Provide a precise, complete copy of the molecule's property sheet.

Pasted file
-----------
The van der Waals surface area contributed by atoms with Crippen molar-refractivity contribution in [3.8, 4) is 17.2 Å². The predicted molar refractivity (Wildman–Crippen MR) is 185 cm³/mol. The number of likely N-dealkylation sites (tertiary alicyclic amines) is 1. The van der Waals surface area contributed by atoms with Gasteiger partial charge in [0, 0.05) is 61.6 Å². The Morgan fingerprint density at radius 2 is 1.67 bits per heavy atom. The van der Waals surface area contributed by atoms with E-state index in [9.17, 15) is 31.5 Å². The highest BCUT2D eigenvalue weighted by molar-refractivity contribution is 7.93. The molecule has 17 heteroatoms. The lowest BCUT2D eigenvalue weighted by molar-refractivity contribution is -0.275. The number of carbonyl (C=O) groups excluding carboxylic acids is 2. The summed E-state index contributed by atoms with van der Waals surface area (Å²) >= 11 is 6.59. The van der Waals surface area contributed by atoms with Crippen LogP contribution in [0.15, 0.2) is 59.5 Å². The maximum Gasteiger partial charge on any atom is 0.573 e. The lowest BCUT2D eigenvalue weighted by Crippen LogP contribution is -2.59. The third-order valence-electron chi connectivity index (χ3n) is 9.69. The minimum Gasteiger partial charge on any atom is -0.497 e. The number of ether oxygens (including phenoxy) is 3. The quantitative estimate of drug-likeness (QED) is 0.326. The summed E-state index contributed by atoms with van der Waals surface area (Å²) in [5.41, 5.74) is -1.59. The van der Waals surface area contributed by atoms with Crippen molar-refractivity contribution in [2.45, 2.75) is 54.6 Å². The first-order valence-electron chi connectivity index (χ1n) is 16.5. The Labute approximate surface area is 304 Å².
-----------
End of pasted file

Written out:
The van der Waals surface area contributed by atoms with Crippen molar-refractivity contribution in [3.8, 4) is 17.2 Å². The predicted molar refractivity (Wildman–Crippen MR) is 185 cm³/mol. The number of likely N-dealkylation sites (tertiary alicyclic amines) is 1. The van der Waals surface area contributed by atoms with Gasteiger partial charge in [0, 0.05) is 61.6 Å². The Morgan fingerprint density at radius 2 is 1.67 bits per heavy atom. The van der Waals surface area contributed by atoms with E-state index in [9.17, 15) is 31.5 Å². The highest BCUT2D eigenvalue weighted by molar-refractivity contribution is 7.93. The molecule has 17 heteroatoms. The lowest BCUT2D eigenvalue weighted by molar-refractivity contribution is -0.275. The number of carbonyl (C=O) groups excluding carboxylic acids is 2. The summed E-state index contributed by atoms with van der Waals surface area (Å²) >= 11 is 6.59. The van der Waals surface area contributed by atoms with Crippen LogP contribution in [0.15, 0.2) is 59.5 Å². The maximum Gasteiger partial charge on any atom is 0.573 e. The lowest BCUT2D eigenvalue weighted by Crippen LogP contribution is -2.59. The third-order valence-electron chi connectivity index (χ3n) is 9.69. The minimum Gasteiger partial charge on any atom is -0.497 e. The number of ether oxygens (including phenoxy) is 3. The quantitative estimate of drug-likeness (QED) is 0.326. The summed E-state index contributed by atoms with van der Waals surface area (Å²) in [5.41, 5.74) is -1.59. The van der Waals surface area contributed by atoms with Crippen molar-refractivity contribution in [2.45, 2.75) is 54.6 Å². The first-order valence-electron chi connectivity index (χ1n) is 16.5. The Labute approximate surface area is 304 Å².